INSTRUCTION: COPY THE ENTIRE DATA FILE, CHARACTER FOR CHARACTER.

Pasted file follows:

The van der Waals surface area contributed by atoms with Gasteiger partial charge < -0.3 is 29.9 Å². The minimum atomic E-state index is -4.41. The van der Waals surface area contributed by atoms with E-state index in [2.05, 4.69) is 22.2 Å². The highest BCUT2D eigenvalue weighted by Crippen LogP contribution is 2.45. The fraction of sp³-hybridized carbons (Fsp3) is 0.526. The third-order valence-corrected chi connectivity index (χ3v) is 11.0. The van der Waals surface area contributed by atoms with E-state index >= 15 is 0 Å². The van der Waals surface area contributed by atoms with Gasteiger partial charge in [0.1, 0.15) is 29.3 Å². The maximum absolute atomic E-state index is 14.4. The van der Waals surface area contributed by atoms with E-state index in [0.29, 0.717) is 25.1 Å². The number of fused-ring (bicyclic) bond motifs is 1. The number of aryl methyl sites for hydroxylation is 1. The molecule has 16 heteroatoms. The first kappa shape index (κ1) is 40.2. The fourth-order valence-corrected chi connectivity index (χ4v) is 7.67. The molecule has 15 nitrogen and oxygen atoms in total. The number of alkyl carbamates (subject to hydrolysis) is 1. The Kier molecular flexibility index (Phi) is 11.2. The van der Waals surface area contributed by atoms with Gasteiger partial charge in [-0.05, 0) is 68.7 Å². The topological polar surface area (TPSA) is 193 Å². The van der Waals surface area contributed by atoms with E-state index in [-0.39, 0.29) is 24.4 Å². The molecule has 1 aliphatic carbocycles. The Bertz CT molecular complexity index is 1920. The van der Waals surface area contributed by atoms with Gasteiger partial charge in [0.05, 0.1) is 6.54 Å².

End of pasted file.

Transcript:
The van der Waals surface area contributed by atoms with Gasteiger partial charge < -0.3 is 29.9 Å². The minimum atomic E-state index is -4.41. The van der Waals surface area contributed by atoms with E-state index in [2.05, 4.69) is 22.2 Å². The highest BCUT2D eigenvalue weighted by Crippen LogP contribution is 2.45. The fraction of sp³-hybridized carbons (Fsp3) is 0.526. The third-order valence-corrected chi connectivity index (χ3v) is 11.0. The van der Waals surface area contributed by atoms with E-state index >= 15 is 0 Å². The van der Waals surface area contributed by atoms with Gasteiger partial charge in [0.1, 0.15) is 29.3 Å². The maximum absolute atomic E-state index is 14.4. The van der Waals surface area contributed by atoms with E-state index in [0.29, 0.717) is 25.1 Å². The number of fused-ring (bicyclic) bond motifs is 1. The number of aryl methyl sites for hydroxylation is 1. The molecule has 16 heteroatoms. The first kappa shape index (κ1) is 40.2. The fourth-order valence-corrected chi connectivity index (χ4v) is 7.67. The molecule has 15 nitrogen and oxygen atoms in total. The number of alkyl carbamates (subject to hydrolysis) is 1. The Kier molecular flexibility index (Phi) is 11.2. The van der Waals surface area contributed by atoms with Gasteiger partial charge in [-0.05, 0) is 68.7 Å². The topological polar surface area (TPSA) is 193 Å². The van der Waals surface area contributed by atoms with E-state index in [-0.39, 0.29) is 24.4 Å². The molecule has 1 aliphatic carbocycles. The Bertz CT molecular complexity index is 1920. The van der Waals surface area contributed by atoms with Gasteiger partial charge in [0.05, 0.1) is 6.54 Å².